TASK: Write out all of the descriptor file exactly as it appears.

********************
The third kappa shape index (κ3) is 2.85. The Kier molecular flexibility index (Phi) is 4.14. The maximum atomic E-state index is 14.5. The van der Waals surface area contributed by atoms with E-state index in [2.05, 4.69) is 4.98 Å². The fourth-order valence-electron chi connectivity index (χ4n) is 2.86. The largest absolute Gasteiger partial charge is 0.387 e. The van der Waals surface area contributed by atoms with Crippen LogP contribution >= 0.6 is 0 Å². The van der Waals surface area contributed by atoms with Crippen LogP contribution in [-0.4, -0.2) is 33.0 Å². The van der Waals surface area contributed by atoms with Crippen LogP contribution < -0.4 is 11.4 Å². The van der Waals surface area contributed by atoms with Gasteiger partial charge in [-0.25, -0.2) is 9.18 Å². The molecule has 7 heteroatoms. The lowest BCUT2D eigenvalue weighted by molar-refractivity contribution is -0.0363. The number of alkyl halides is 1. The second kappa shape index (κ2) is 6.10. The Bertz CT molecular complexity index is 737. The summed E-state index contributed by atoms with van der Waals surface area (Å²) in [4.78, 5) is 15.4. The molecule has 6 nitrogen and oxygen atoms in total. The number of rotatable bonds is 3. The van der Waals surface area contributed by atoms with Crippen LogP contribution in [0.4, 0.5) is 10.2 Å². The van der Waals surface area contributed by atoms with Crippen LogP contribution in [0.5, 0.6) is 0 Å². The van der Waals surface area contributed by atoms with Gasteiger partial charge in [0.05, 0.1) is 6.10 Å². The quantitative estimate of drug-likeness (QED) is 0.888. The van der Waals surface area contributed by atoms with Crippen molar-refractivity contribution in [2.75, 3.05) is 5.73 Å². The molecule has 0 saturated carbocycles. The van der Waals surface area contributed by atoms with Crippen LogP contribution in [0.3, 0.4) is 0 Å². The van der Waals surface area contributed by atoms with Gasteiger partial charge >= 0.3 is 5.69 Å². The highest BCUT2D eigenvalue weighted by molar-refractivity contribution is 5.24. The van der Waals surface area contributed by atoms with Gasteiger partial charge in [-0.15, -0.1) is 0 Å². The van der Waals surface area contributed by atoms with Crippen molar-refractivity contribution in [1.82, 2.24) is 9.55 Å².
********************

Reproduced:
The third kappa shape index (κ3) is 2.85. The Kier molecular flexibility index (Phi) is 4.14. The maximum atomic E-state index is 14.5. The van der Waals surface area contributed by atoms with E-state index in [2.05, 4.69) is 4.98 Å². The fourth-order valence-electron chi connectivity index (χ4n) is 2.86. The largest absolute Gasteiger partial charge is 0.387 e. The van der Waals surface area contributed by atoms with Crippen LogP contribution >= 0.6 is 0 Å². The van der Waals surface area contributed by atoms with Crippen LogP contribution in [-0.4, -0.2) is 33.0 Å². The van der Waals surface area contributed by atoms with Crippen LogP contribution < -0.4 is 11.4 Å². The van der Waals surface area contributed by atoms with Gasteiger partial charge in [-0.25, -0.2) is 9.18 Å². The molecule has 7 heteroatoms. The lowest BCUT2D eigenvalue weighted by molar-refractivity contribution is -0.0363. The number of alkyl halides is 1. The second kappa shape index (κ2) is 6.10. The Bertz CT molecular complexity index is 737. The summed E-state index contributed by atoms with van der Waals surface area (Å²) in [4.78, 5) is 15.4. The molecule has 6 nitrogen and oxygen atoms in total. The number of rotatable bonds is 3. The van der Waals surface area contributed by atoms with Crippen LogP contribution in [0.4, 0.5) is 10.2 Å². The van der Waals surface area contributed by atoms with Crippen LogP contribution in [0.5, 0.6) is 0 Å². The van der Waals surface area contributed by atoms with Gasteiger partial charge in [0.05, 0.1) is 6.10 Å². The quantitative estimate of drug-likeness (QED) is 0.888. The van der Waals surface area contributed by atoms with Crippen molar-refractivity contribution in [2.75, 3.05) is 5.73 Å². The molecule has 0 saturated carbocycles. The van der Waals surface area contributed by atoms with Crippen LogP contribution in [0.3, 0.4) is 0 Å². The van der Waals surface area contributed by atoms with Gasteiger partial charge >= 0.3 is 5.69 Å². The highest BCUT2D eigenvalue weighted by molar-refractivity contribution is 5.24. The van der Waals surface area contributed by atoms with Gasteiger partial charge in [-0.15, -0.1) is 0 Å². The van der Waals surface area contributed by atoms with Crippen molar-refractivity contribution in [1.82, 2.24) is 9.55 Å².